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An undercurrent of dissent within the People’s National Movement (PNM) has been strengthened after leader Dr Keith Rowley’s surprise hatchet took out two long-time senators, Pennelope Beckles-Robinson and Fitzgerald Hinds. And now an “alliance” against Rowley is creating rumblings within the party after his latest move. While the discord had simmered quietly since Rowley took the helm of the party, Beckles-Robinson’s dismissal as a senator last week, stirred the pot once more.
The Sunday Guardian was told that the alliance supporting Beckles-Robinson (for now) includes the women’s and youth arms of the party, members of constituencies and supporters of former PNM leader Patrick Manning. The remaining Manning supporters, old school PNM as they call themselves, said they were being sidelined by Rowley as he attempts to revamp the party and bring in new blood.
They gave eight names of high-ranking PNM supporters disenchanted with the Rowley regime, two of whom have “deep pockets” and are waiting in the wings to see how the leadership race plays out before they step forward. Until the date for the internal elections are called, they are content to wait and watch how this clash unfolds.
Members of the alliance against Rowley, which includes leading figures in various constituencies, have begun quietly lobbying for other members to add their support. They have, however, been doing it in a sober manner, adhering to the level of discipline existing within the party.
Hinds promised Laventille East/Morvant?
Sources, speaking with the Sunday Guardian on Tuesday and again on Thursday, said Hinds’ dismissal was part of a strategic plan hashed between the two to soften the blow against Beckles-Robinson in the public’s eye. Hinds, the sources said, has since boasted that he was promised a meatier position and agreed to be part of the collateral damage.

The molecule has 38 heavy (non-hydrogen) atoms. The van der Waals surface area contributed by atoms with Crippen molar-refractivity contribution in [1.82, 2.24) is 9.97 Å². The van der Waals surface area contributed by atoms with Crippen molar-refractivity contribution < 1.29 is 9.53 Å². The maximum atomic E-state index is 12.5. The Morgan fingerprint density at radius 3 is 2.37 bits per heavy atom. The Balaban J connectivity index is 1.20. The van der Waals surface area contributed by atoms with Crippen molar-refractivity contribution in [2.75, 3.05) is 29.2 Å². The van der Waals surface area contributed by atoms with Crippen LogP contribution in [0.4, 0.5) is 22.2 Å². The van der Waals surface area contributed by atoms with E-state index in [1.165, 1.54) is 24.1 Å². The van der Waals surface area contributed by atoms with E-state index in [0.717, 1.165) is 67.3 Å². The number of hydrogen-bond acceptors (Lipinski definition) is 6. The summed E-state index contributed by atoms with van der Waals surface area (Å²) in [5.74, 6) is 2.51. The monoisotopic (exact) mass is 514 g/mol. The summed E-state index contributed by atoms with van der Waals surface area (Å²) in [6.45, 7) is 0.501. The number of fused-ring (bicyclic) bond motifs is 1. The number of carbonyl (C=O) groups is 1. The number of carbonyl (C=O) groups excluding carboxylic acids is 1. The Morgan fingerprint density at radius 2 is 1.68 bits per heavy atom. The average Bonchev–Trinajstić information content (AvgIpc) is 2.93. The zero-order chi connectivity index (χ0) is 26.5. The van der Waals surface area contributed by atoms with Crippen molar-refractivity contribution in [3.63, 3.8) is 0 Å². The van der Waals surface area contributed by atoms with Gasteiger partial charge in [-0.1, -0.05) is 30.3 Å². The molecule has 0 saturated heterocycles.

Sources, who did not want to be named for fear of internal victimisation, said Hinds has been promised the Laventille East/Morvant seat which he held up until 2007. He was axed by Manning and replaced with Donna Cox.
Rowley vs Beckles-Robinson vs...
As it stands in the PNM, there is one group backing Beckles-Robinson for leadership and another backing Rowley. Some of the anti-Rowley members also said they would be willing to back a third leadership contender as long as Rowley did not remain at the helm. Rowley supporters have described Beckles-Robinson as a “non-performer” and was weary of her colluding with another party in order to undermine the Rowley leadership.
Those supporting Beckles-Robinson or any other suitable contender willing to come forward, cite Rowley’s behaviour as chief among their reasons to pit their vote against him. They said that while he has attempted to soften his image, the public relations stunt did not overhaul his attitude. But Rowley supporters, again refusing to be named, have dismissed Beckles-Robinson’s leadership contest and said that a Beckles-Robinson win will equal a coalition with the Independent Liberal Party.
They repeated that it was rumours of close talks between ILP leader Jack Warner and Beckles-Robinson that raised red flags at Balisier House as the St Joseph by-election campaigning wrapped up in November.
Warner not ruling out a coalition
In a brief telephone interview last week, Warner once again praised Beckles-Robinson’s political acumen. He described her as “intelligent, consistent and way above the pack of the PNM.” He said while he had not discussed the possibility of a coalition between a Beckles-Robinson-led PNM and the ILP with his party members, he did not rule it out. “What I do know is that Penny as leader, any number can play,” Warner said.
Rowley supporters: It’s political mischief
Rowley supporters said they were not surprised by that possibility and even named two other people, who they deemed “government agents” seeking to undermine the growing strength of the PNM. “You hear it on government radio stations, men who have no standing or say in the PNM supporting Penny over Rowley. You have to ask why? Who has the most to gain?” one man asked. He accused the dissenters of “political mischief” and said that both they and the government agents were “trying very hard to make the PNM look bad.”
“They are trying to create an image of disharmony in the PNM. There is not a grand alliance in the PNM, there is a grand alliance against the PNM,” one Rowley supporter said.
No comment from Rowley, Beckles-Robinson, Hinds
The Sunday Guardian attempted to reach Beckles-Robinson, Rowley and Hinds from Tuesday to Friday with no success. Requests for interviews and questions were texted to all three without reply.
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